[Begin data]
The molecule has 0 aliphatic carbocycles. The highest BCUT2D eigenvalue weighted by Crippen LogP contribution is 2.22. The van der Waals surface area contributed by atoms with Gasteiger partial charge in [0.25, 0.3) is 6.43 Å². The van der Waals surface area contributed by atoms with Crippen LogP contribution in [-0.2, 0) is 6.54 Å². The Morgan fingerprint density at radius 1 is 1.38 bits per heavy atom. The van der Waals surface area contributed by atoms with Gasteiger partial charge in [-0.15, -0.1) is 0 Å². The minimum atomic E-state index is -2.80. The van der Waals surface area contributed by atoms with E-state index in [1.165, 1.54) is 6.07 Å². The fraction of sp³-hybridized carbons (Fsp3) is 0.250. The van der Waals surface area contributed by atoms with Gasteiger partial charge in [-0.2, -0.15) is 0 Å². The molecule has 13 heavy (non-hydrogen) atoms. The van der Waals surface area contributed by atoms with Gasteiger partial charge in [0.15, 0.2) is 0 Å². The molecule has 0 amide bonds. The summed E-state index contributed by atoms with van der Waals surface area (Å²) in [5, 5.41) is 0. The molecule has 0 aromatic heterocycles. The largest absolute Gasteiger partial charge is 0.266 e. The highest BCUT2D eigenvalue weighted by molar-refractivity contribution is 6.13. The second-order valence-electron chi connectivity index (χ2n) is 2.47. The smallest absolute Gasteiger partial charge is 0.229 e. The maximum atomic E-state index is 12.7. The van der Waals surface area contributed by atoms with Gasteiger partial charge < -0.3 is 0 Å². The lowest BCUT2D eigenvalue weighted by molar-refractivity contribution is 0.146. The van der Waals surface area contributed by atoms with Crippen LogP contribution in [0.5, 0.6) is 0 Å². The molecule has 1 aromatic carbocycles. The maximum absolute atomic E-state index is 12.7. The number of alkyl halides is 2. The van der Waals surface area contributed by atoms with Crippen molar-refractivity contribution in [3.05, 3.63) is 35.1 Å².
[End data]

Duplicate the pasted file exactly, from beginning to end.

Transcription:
The molecule has 0 aliphatic carbocycles. The highest BCUT2D eigenvalue weighted by Crippen LogP contribution is 2.22. The van der Waals surface area contributed by atoms with Gasteiger partial charge in [0.25, 0.3) is 6.43 Å². The van der Waals surface area contributed by atoms with Crippen LogP contribution in [-0.2, 0) is 6.54 Å². The Morgan fingerprint density at radius 1 is 1.38 bits per heavy atom. The van der Waals surface area contributed by atoms with Gasteiger partial charge in [-0.15, -0.1) is 0 Å². The minimum atomic E-state index is -2.80. The van der Waals surface area contributed by atoms with E-state index in [1.165, 1.54) is 6.07 Å². The fraction of sp³-hybridized carbons (Fsp3) is 0.250. The van der Waals surface area contributed by atoms with Gasteiger partial charge in [-0.2, -0.15) is 0 Å². The molecule has 13 heavy (non-hydrogen) atoms. The van der Waals surface area contributed by atoms with Gasteiger partial charge in [0.15, 0.2) is 0 Å². The molecule has 0 amide bonds. The summed E-state index contributed by atoms with van der Waals surface area (Å²) in [5, 5.41) is 0. The molecule has 0 aromatic heterocycles. The largest absolute Gasteiger partial charge is 0.266 e. The highest BCUT2D eigenvalue weighted by molar-refractivity contribution is 6.13. The second-order valence-electron chi connectivity index (χ2n) is 2.47. The smallest absolute Gasteiger partial charge is 0.229 e. The maximum atomic E-state index is 12.7. The van der Waals surface area contributed by atoms with Gasteiger partial charge < -0.3 is 0 Å². The lowest BCUT2D eigenvalue weighted by molar-refractivity contribution is 0.146. The van der Waals surface area contributed by atoms with Crippen LogP contribution in [0.5, 0.6) is 0 Å². The molecule has 1 aromatic carbocycles. The maximum absolute atomic E-state index is 12.7. The number of alkyl halides is 2. The van der Waals surface area contributed by atoms with Crippen molar-refractivity contribution in [3.05, 3.63) is 35.1 Å².